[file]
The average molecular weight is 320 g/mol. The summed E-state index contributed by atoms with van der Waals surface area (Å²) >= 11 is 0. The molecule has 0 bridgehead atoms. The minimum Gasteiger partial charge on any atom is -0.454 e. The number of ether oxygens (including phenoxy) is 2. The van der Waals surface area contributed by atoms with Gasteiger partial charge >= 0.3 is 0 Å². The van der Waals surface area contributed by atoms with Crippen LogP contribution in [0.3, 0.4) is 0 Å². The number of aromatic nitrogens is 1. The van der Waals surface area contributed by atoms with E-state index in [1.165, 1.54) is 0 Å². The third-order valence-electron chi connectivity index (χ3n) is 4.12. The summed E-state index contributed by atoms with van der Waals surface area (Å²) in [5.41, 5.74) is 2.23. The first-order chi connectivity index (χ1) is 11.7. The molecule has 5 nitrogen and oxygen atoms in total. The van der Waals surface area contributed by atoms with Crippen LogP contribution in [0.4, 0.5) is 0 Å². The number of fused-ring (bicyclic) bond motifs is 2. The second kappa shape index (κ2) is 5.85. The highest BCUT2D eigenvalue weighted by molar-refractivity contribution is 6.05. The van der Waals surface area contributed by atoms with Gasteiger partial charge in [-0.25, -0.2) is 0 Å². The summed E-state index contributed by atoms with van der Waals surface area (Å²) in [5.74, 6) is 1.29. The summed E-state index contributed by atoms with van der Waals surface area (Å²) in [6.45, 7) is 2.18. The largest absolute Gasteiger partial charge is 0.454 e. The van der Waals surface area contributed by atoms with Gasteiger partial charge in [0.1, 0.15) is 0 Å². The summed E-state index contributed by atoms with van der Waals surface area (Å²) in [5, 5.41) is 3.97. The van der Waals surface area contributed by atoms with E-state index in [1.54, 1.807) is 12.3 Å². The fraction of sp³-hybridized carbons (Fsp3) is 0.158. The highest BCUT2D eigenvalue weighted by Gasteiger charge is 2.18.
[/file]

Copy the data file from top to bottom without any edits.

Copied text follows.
The average molecular weight is 320 g/mol. The summed E-state index contributed by atoms with van der Waals surface area (Å²) >= 11 is 0. The molecule has 0 bridgehead atoms. The minimum Gasteiger partial charge on any atom is -0.454 e. The number of ether oxygens (including phenoxy) is 2. The van der Waals surface area contributed by atoms with Gasteiger partial charge >= 0.3 is 0 Å². The van der Waals surface area contributed by atoms with Crippen LogP contribution in [0.3, 0.4) is 0 Å². The number of aromatic nitrogens is 1. The van der Waals surface area contributed by atoms with E-state index in [1.165, 1.54) is 0 Å². The third-order valence-electron chi connectivity index (χ3n) is 4.12. The summed E-state index contributed by atoms with van der Waals surface area (Å²) in [5.41, 5.74) is 2.23. The first-order chi connectivity index (χ1) is 11.7. The molecule has 5 nitrogen and oxygen atoms in total. The van der Waals surface area contributed by atoms with Crippen LogP contribution in [0.4, 0.5) is 0 Å². The number of fused-ring (bicyclic) bond motifs is 2. The second kappa shape index (κ2) is 5.85. The highest BCUT2D eigenvalue weighted by molar-refractivity contribution is 6.05. The van der Waals surface area contributed by atoms with Gasteiger partial charge in [-0.25, -0.2) is 0 Å². The summed E-state index contributed by atoms with van der Waals surface area (Å²) in [5.74, 6) is 1.29. The summed E-state index contributed by atoms with van der Waals surface area (Å²) in [6.45, 7) is 2.18. The largest absolute Gasteiger partial charge is 0.454 e. The van der Waals surface area contributed by atoms with Gasteiger partial charge in [0.1, 0.15) is 0 Å². The summed E-state index contributed by atoms with van der Waals surface area (Å²) in [5, 5.41) is 3.97. The van der Waals surface area contributed by atoms with E-state index in [1.54, 1.807) is 12.3 Å². The fraction of sp³-hybridized carbons (Fsp3) is 0.158. The highest BCUT2D eigenvalue weighted by Gasteiger charge is 2.18.